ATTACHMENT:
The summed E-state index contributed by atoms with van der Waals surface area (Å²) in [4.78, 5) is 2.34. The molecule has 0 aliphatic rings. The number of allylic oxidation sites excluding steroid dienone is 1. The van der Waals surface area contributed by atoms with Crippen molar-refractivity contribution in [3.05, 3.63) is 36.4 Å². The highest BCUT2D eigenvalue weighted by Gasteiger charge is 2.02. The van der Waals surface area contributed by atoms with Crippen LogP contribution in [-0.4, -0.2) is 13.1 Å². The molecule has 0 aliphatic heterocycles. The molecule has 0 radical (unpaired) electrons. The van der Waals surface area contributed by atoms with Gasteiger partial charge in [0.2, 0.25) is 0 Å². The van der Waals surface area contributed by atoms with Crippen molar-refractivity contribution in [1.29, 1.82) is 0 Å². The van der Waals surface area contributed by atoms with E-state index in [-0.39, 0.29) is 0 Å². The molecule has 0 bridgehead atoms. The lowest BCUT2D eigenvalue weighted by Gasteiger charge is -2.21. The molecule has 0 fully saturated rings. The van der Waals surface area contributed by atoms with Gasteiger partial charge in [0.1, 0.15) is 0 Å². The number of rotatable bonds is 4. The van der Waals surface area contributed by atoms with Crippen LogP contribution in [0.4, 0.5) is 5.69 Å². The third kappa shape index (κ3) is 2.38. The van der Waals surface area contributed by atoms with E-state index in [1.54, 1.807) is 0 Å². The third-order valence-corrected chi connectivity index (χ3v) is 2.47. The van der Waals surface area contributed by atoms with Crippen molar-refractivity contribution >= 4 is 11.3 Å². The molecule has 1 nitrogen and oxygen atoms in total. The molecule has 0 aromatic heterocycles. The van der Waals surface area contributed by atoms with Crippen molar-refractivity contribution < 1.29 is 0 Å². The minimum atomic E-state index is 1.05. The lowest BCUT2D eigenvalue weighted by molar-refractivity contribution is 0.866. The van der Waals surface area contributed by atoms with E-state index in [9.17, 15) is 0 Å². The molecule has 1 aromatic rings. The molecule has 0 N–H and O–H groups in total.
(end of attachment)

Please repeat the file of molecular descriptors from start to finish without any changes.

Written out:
The summed E-state index contributed by atoms with van der Waals surface area (Å²) in [4.78, 5) is 2.34. The molecule has 0 aliphatic rings. The number of allylic oxidation sites excluding steroid dienone is 1. The van der Waals surface area contributed by atoms with Crippen molar-refractivity contribution in [3.05, 3.63) is 36.4 Å². The highest BCUT2D eigenvalue weighted by Gasteiger charge is 2.02. The van der Waals surface area contributed by atoms with Crippen LogP contribution in [-0.4, -0.2) is 13.1 Å². The molecule has 0 aliphatic heterocycles. The molecule has 0 radical (unpaired) electrons. The van der Waals surface area contributed by atoms with Gasteiger partial charge in [0.2, 0.25) is 0 Å². The van der Waals surface area contributed by atoms with Crippen molar-refractivity contribution in [1.29, 1.82) is 0 Å². The van der Waals surface area contributed by atoms with E-state index in [-0.39, 0.29) is 0 Å². The molecule has 0 bridgehead atoms. The lowest BCUT2D eigenvalue weighted by Gasteiger charge is -2.21. The molecule has 0 fully saturated rings. The van der Waals surface area contributed by atoms with Gasteiger partial charge in [0.1, 0.15) is 0 Å². The number of rotatable bonds is 4. The van der Waals surface area contributed by atoms with Crippen LogP contribution in [0.4, 0.5) is 5.69 Å². The third kappa shape index (κ3) is 2.38. The van der Waals surface area contributed by atoms with E-state index in [1.54, 1.807) is 0 Å². The third-order valence-corrected chi connectivity index (χ3v) is 2.47. The van der Waals surface area contributed by atoms with Crippen molar-refractivity contribution >= 4 is 11.3 Å². The molecule has 1 nitrogen and oxygen atoms in total. The molecule has 0 aromatic heterocycles. The van der Waals surface area contributed by atoms with Crippen molar-refractivity contribution < 1.29 is 0 Å². The minimum atomic E-state index is 1.05. The lowest BCUT2D eigenvalue weighted by molar-refractivity contribution is 0.866. The van der Waals surface area contributed by atoms with E-state index in [9.17, 15) is 0 Å². The molecule has 1 aromatic rings. The molecule has 0 N–H and O–H groups in total.